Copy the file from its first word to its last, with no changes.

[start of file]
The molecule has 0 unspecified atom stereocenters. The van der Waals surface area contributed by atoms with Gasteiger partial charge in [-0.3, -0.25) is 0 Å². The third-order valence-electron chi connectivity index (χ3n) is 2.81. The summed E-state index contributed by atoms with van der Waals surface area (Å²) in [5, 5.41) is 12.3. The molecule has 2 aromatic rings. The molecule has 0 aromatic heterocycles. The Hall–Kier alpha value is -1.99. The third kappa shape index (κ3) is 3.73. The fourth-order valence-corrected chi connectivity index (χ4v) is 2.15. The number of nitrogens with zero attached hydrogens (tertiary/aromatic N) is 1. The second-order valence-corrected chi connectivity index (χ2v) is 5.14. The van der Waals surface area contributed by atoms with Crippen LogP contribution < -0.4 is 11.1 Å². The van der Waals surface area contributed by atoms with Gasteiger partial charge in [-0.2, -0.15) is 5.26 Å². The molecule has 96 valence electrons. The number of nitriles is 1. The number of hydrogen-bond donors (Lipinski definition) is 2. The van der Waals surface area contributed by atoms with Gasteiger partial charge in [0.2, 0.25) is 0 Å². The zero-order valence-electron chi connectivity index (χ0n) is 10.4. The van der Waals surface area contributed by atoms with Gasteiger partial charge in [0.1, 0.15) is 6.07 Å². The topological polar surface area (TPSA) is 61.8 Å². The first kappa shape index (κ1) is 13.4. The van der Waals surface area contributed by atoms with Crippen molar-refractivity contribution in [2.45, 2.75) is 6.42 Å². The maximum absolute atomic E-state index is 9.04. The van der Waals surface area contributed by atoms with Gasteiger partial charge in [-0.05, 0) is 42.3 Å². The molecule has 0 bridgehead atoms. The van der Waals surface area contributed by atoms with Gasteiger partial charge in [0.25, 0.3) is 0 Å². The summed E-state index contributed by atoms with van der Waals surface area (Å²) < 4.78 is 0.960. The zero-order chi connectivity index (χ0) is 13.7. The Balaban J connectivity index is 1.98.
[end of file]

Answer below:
The molecule has 0 unspecified atom stereocenters. The van der Waals surface area contributed by atoms with Gasteiger partial charge in [-0.3, -0.25) is 0 Å². The third-order valence-electron chi connectivity index (χ3n) is 2.81. The summed E-state index contributed by atoms with van der Waals surface area (Å²) in [5, 5.41) is 12.3. The molecule has 2 aromatic rings. The molecule has 0 aromatic heterocycles. The Hall–Kier alpha value is -1.99. The third kappa shape index (κ3) is 3.73. The fourth-order valence-corrected chi connectivity index (χ4v) is 2.15. The number of nitrogens with zero attached hydrogens (tertiary/aromatic N) is 1. The second-order valence-corrected chi connectivity index (χ2v) is 5.14. The van der Waals surface area contributed by atoms with Crippen LogP contribution < -0.4 is 11.1 Å². The van der Waals surface area contributed by atoms with Gasteiger partial charge in [-0.2, -0.15) is 5.26 Å². The molecule has 96 valence electrons. The number of nitriles is 1. The number of hydrogen-bond donors (Lipinski definition) is 2. The van der Waals surface area contributed by atoms with Gasteiger partial charge in [0.2, 0.25) is 0 Å². The zero-order valence-electron chi connectivity index (χ0n) is 10.4. The van der Waals surface area contributed by atoms with Gasteiger partial charge in [0.1, 0.15) is 6.07 Å². The topological polar surface area (TPSA) is 61.8 Å². The first kappa shape index (κ1) is 13.4. The van der Waals surface area contributed by atoms with Crippen molar-refractivity contribution in [2.45, 2.75) is 6.42 Å². The maximum absolute atomic E-state index is 9.04. The van der Waals surface area contributed by atoms with Gasteiger partial charge in [-0.05, 0) is 42.3 Å². The molecule has 0 bridgehead atoms. The van der Waals surface area contributed by atoms with Gasteiger partial charge in [0.25, 0.3) is 0 Å². The summed E-state index contributed by atoms with van der Waals surface area (Å²) < 4.78 is 0.960. The zero-order chi connectivity index (χ0) is 13.7. The Balaban J connectivity index is 1.98.